INDIAN EMPLOYMENT, TRAINING AND RELATED SERVICES CONSOLIDATION ACT OF 2017
Mr. SCOTT of Virginia. Mr. Speaker, I rise to express my concerns with H.R. 228. While the legislation seeks to provide additional flexibility and support to Indian tribes--a worthy goal--I remain concerned that it could have the effect of weakening the services provided to families and children in Indian tribes.
Currently, Indian tribes have the option to consolidate certain federal funding streams related to work and job training into one grant. H.R. 228 includes a number of changes to this consolidation option and expands the number of programs that can be consolidated.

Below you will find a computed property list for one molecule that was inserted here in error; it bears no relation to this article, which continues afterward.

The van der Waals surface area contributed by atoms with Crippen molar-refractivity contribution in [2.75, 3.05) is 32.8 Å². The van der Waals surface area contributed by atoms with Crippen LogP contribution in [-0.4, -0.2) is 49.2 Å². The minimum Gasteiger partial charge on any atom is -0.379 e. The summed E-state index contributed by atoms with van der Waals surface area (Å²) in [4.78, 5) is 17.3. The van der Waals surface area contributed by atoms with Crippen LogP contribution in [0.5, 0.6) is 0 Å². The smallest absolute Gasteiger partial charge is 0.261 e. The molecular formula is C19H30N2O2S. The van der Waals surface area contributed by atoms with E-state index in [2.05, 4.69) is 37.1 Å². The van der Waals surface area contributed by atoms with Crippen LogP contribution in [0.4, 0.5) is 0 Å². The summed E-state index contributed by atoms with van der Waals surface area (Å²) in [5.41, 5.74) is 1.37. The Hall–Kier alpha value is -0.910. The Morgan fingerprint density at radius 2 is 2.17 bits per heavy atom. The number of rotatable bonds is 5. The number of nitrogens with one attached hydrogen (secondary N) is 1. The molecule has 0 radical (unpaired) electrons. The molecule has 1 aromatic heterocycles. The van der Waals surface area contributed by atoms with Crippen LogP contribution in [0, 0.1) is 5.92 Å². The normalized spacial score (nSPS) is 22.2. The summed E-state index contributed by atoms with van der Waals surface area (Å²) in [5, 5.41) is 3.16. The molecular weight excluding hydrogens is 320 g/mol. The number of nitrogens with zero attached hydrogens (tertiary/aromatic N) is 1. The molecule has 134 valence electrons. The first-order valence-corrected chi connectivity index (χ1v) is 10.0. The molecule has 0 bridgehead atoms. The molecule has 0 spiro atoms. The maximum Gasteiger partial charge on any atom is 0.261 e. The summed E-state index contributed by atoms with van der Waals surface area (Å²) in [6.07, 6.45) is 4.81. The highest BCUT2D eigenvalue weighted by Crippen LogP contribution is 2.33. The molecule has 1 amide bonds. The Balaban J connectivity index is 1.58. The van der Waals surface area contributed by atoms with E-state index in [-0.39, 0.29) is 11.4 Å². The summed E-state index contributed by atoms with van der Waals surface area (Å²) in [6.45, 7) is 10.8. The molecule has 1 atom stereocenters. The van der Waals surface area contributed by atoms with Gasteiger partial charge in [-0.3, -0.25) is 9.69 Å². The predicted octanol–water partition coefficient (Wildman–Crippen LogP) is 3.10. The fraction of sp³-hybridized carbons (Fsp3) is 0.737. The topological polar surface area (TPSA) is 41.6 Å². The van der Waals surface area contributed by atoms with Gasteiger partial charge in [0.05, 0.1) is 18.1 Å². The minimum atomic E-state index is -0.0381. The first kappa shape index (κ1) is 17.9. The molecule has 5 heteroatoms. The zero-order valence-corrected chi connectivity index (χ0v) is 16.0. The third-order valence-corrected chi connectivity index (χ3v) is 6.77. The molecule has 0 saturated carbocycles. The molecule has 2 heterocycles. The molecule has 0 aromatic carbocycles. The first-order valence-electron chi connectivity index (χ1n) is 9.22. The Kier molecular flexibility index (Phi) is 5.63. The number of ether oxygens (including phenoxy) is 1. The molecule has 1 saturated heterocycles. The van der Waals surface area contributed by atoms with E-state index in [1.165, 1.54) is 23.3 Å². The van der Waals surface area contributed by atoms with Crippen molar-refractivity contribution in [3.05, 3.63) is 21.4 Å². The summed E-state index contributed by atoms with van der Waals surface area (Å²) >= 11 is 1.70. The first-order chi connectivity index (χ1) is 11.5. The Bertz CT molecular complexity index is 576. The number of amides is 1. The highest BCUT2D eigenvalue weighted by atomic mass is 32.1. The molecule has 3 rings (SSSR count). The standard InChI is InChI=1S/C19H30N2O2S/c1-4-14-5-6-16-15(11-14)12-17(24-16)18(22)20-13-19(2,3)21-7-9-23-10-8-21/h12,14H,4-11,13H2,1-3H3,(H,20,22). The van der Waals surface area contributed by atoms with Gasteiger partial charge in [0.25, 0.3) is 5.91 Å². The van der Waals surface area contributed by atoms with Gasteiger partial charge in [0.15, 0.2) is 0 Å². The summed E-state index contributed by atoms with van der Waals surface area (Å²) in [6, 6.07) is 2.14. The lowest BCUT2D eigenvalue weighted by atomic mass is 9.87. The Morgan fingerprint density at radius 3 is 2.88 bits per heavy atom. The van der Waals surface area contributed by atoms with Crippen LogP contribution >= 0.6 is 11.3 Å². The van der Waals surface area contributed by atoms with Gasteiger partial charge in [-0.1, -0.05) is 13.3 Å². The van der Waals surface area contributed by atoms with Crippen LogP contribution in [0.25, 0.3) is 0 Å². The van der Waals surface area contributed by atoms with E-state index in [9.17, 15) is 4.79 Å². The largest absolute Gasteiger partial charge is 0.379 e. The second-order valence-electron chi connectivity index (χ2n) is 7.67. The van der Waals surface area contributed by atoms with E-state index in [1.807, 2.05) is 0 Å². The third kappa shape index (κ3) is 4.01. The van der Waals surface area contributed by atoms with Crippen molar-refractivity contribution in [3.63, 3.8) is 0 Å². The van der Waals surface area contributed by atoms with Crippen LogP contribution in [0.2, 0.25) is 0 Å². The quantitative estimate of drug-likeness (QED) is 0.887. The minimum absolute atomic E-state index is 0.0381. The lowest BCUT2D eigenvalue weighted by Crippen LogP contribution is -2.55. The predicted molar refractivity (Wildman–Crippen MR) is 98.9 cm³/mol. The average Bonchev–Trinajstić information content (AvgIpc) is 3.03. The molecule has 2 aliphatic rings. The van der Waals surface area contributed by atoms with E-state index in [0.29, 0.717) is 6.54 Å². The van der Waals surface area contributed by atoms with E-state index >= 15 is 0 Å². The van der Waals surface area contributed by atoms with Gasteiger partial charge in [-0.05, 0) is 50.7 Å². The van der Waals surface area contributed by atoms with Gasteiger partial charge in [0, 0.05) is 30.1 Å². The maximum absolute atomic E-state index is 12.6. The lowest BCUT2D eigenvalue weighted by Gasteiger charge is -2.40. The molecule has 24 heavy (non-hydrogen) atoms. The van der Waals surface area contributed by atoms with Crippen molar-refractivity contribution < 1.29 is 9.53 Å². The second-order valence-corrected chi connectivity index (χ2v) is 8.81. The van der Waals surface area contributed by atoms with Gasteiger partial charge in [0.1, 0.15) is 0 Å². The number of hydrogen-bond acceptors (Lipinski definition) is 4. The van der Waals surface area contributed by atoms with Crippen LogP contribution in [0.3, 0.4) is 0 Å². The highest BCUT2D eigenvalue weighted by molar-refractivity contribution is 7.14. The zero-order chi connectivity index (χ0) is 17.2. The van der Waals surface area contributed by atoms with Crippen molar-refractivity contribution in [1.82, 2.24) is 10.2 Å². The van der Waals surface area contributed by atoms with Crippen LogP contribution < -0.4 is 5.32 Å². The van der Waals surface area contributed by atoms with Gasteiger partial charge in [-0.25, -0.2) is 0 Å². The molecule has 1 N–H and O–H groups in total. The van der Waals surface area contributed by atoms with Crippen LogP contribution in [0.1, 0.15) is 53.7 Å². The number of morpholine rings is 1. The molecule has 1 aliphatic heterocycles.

The legislation could be interpreted in an overly broad fashion resulting in the inclusion of programs that may not be appropriate to include--programs or services only ``related to'' job training, skill development, and economic development, or other related goals.
Last Congress, the legislation was given a sequential referral to the Education and the Workforce Committee, on which I serve as Ranking Member. However, the legislation was not considered in the Committee and we have yet to assess its impact on education and training programs within our jurisdiction.
Specifically, our Committee has an interest in ensuring that program funds are used for their intended purpose. Whether the TANF program or Head Start, adequate reporting and oversight protect beneficiaries and ensure the quality of services. For example, Head Start performance standards are vital to the success of the program.
While I do not intend to oppose the legislation, I encourage continued robust oversight of the programs impacted by this bill to ensure that quality and effective education and job training programs remain available to our nation's tribes.